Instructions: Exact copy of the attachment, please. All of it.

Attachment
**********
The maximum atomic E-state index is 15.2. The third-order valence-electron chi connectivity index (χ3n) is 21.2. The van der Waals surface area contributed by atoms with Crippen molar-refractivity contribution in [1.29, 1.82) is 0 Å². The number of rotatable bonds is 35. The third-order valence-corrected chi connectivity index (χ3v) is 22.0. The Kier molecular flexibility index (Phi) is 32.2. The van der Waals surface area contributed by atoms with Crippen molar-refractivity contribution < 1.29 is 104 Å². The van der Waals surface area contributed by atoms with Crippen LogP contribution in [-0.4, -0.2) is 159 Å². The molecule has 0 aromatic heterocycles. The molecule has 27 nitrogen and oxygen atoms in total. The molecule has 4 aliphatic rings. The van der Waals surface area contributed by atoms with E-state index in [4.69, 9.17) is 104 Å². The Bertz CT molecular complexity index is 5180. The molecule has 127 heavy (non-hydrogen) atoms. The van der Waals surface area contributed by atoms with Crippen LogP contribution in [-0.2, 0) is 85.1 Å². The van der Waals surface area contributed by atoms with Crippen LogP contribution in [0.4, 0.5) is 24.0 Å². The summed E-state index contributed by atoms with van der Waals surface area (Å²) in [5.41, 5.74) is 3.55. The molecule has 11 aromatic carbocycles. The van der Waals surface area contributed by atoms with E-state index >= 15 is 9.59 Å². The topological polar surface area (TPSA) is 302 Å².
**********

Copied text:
The maximum atomic E-state index is 15.2. The third-order valence-electron chi connectivity index (χ3n) is 21.2. The van der Waals surface area contributed by atoms with Crippen molar-refractivity contribution in [1.29, 1.82) is 0 Å². The number of rotatable bonds is 35. The third-order valence-corrected chi connectivity index (χ3v) is 22.0. The Kier molecular flexibility index (Phi) is 32.2. The van der Waals surface area contributed by atoms with Crippen molar-refractivity contribution < 1.29 is 104 Å². The van der Waals surface area contributed by atoms with Crippen LogP contribution in [-0.4, -0.2) is 159 Å². The molecule has 0 aromatic heterocycles. The molecule has 27 nitrogen and oxygen atoms in total. The molecule has 4 aliphatic rings. The van der Waals surface area contributed by atoms with E-state index in [4.69, 9.17) is 104 Å². The Bertz CT molecular complexity index is 5180. The molecule has 127 heavy (non-hydrogen) atoms. The van der Waals surface area contributed by atoms with Crippen LogP contribution in [-0.2, 0) is 85.1 Å². The van der Waals surface area contributed by atoms with Crippen LogP contribution in [0.4, 0.5) is 24.0 Å². The summed E-state index contributed by atoms with van der Waals surface area (Å²) in [5.41, 5.74) is 3.55. The molecule has 11 aromatic carbocycles. The van der Waals surface area contributed by atoms with E-state index >= 15 is 9.59 Å². The topological polar surface area (TPSA) is 302 Å².